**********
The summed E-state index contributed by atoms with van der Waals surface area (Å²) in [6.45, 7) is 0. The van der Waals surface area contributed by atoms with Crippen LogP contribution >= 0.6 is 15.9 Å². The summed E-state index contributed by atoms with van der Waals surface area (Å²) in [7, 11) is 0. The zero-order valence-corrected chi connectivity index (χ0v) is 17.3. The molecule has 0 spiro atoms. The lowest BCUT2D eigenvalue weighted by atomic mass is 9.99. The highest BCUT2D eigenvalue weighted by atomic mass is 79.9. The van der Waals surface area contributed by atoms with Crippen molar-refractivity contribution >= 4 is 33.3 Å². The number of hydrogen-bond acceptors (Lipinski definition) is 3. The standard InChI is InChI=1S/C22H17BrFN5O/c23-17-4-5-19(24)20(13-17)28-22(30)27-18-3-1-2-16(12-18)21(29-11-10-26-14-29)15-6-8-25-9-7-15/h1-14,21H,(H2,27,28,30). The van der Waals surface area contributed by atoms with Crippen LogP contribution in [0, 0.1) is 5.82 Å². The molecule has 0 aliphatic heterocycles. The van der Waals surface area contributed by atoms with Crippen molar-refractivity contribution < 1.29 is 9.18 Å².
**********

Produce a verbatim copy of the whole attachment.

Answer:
The summed E-state index contributed by atoms with van der Waals surface area (Å²) in [6.45, 7) is 0. The van der Waals surface area contributed by atoms with Crippen LogP contribution >= 0.6 is 15.9 Å². The summed E-state index contributed by atoms with van der Waals surface area (Å²) in [7, 11) is 0. The zero-order valence-corrected chi connectivity index (χ0v) is 17.3. The molecule has 0 spiro atoms. The lowest BCUT2D eigenvalue weighted by atomic mass is 9.99. The highest BCUT2D eigenvalue weighted by atomic mass is 79.9. The van der Waals surface area contributed by atoms with Crippen molar-refractivity contribution >= 4 is 33.3 Å². The number of hydrogen-bond acceptors (Lipinski definition) is 3. The standard InChI is InChI=1S/C22H17BrFN5O/c23-17-4-5-19(24)20(13-17)28-22(30)27-18-3-1-2-16(12-18)21(29-11-10-26-14-29)15-6-8-25-9-7-15/h1-14,21H,(H2,27,28,30). The van der Waals surface area contributed by atoms with Crippen LogP contribution in [0, 0.1) is 5.82 Å². The molecule has 0 aliphatic heterocycles. The van der Waals surface area contributed by atoms with Crippen molar-refractivity contribution < 1.29 is 9.18 Å².